Weekends on campus: expectations v. reality
By Madison Lewis
When I toured Rider one weekend in 2021, one of the many times I visited, I pulled my car in front of a group of students that were standing at the entrance of the parking lot, holding pompoms, clad in their Rider gear.
The upbeat ’90s and 2000s music emanating from their speakers shook my car, making it impossible to refrain from smiling. The pure excitement that radiated from those students was intoxicating, and the experience became the moment that secured my place at Rider.
Throughout the aforementioned tour, students emerged from dorms and school buildings, and I deduced that every weekend must be bustling with activity. Other universities that I toured previously, such as Ramapo College and Quinnipiac University, felt like an absolute ghost town in comparison to Rider’s small, yet exuberant student body.
When I enrolled and began my educational journey at Rider, I found that the exuberance and excitement I encountered on my tour may have been a one-off experience. Subsequently, I began to question whether or not that electric environment created on my tour was just a ploy to recruit more students such as myself.
Rider is almost empty on the weekends, and the abundance of activities that were promised by the very tour that I discussed were few and far between.
Hannah Wallace, a freshman graphic design major, had similar experiences pertaining to the mental toll a barren school environment could have on a student.
“I definitely think that Rider becomes a ghost town once the weekend comes. Hardly anyone is on campus, and it feels very lifeless and empty. I definitely think that it’s depressing and doesn’t make me want to stay,” Wallace said. “I was surprised that the weekends were so barren and devoid of students. I’ve come to expect it now, but initially it was somewhat surprising, especially since Rider seems to talk up all the events and programs they constantly have going on.”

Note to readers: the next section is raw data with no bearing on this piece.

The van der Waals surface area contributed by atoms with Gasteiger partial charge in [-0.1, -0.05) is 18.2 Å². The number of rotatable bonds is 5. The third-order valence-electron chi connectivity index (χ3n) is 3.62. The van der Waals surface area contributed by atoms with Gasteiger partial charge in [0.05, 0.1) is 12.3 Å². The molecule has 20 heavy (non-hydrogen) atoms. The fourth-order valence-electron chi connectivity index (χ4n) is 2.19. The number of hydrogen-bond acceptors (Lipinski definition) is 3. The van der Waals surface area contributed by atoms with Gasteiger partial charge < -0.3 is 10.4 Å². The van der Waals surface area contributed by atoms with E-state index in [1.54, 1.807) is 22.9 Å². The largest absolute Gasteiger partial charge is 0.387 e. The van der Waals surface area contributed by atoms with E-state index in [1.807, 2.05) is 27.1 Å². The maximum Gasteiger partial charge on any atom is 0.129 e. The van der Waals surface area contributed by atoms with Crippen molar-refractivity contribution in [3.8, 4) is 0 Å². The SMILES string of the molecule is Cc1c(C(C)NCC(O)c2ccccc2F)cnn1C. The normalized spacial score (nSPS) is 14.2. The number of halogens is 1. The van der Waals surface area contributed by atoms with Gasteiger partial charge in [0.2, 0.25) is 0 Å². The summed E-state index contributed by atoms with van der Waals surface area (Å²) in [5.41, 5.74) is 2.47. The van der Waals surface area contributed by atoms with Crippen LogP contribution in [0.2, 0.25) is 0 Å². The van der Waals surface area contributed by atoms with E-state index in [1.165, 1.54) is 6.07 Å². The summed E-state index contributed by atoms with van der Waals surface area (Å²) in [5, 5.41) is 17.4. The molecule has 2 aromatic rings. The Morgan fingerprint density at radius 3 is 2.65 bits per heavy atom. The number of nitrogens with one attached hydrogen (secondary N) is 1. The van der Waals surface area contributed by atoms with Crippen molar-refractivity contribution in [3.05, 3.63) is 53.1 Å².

Some students even argue that Rider misleads incoming students when giving tours.
Freshman psychology major Alison Mandel, speaking on her experience on Admitted Students Day this year, said, “When [my friends and I] toured on a Saturday, they had Saxby’s open. Now being students here for a few months, we’ve noticed that Saxby’s is never open on the weekends, so we’re disappointed.” Mandel was not affiliated with the tour, but witnessed them passing through while the restaurant left out samples for the groups.
Another concern regarding an insufficient weekend life at Rider is that students feel as if they are missing out on opportunities for the college experience.
Wallace said, “I usually go home on the weekends because, A: all of my friends do too and B: there isn’t anything making me want to stay. It’s definitely lacking entertainment and the feeling of community that they advertise.”
This situation is not as despondent as it may seem, however.
Rider prevails in enjoyable activities and entertainment such as the “R Factor,” “Build-a-Bronc,” sports and a plethora of theater performances.
Ultimately, Rider has a lot to offer when it comes to engaging opportunities on campus; however, it would be rewarding to see more of this advertised and available on the weekends, making students feel less inclined to go home.
Students need an incentive to stay and feel as if they are an active member of the Bronc community.